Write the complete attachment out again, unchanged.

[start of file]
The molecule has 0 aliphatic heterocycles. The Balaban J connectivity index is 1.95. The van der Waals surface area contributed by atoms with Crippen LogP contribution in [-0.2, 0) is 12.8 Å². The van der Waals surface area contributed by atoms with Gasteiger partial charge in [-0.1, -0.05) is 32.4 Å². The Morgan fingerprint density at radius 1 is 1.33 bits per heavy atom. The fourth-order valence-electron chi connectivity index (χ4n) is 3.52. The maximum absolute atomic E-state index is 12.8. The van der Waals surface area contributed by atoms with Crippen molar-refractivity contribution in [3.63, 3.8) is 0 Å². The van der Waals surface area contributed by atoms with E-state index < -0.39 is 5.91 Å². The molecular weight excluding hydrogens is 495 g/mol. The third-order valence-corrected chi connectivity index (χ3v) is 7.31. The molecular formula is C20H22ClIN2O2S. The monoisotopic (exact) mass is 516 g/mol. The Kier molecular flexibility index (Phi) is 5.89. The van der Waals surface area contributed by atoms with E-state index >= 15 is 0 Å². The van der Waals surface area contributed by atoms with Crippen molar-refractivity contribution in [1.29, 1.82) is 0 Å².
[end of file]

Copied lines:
The molecule has 0 aliphatic heterocycles. The Balaban J connectivity index is 1.95. The van der Waals surface area contributed by atoms with Crippen LogP contribution in [-0.2, 0) is 12.8 Å². The van der Waals surface area contributed by atoms with Gasteiger partial charge in [-0.1, -0.05) is 32.4 Å². The Morgan fingerprint density at radius 1 is 1.33 bits per heavy atom. The fourth-order valence-electron chi connectivity index (χ4n) is 3.52. The maximum absolute atomic E-state index is 12.8. The van der Waals surface area contributed by atoms with Crippen molar-refractivity contribution in [3.63, 3.8) is 0 Å². The van der Waals surface area contributed by atoms with E-state index < -0.39 is 5.91 Å². The molecular weight excluding hydrogens is 495 g/mol. The third-order valence-corrected chi connectivity index (χ3v) is 7.31. The molecular formula is C20H22ClIN2O2S. The monoisotopic (exact) mass is 516 g/mol. The Kier molecular flexibility index (Phi) is 5.89. The van der Waals surface area contributed by atoms with E-state index >= 15 is 0 Å². The van der Waals surface area contributed by atoms with Crippen molar-refractivity contribution in [1.29, 1.82) is 0 Å².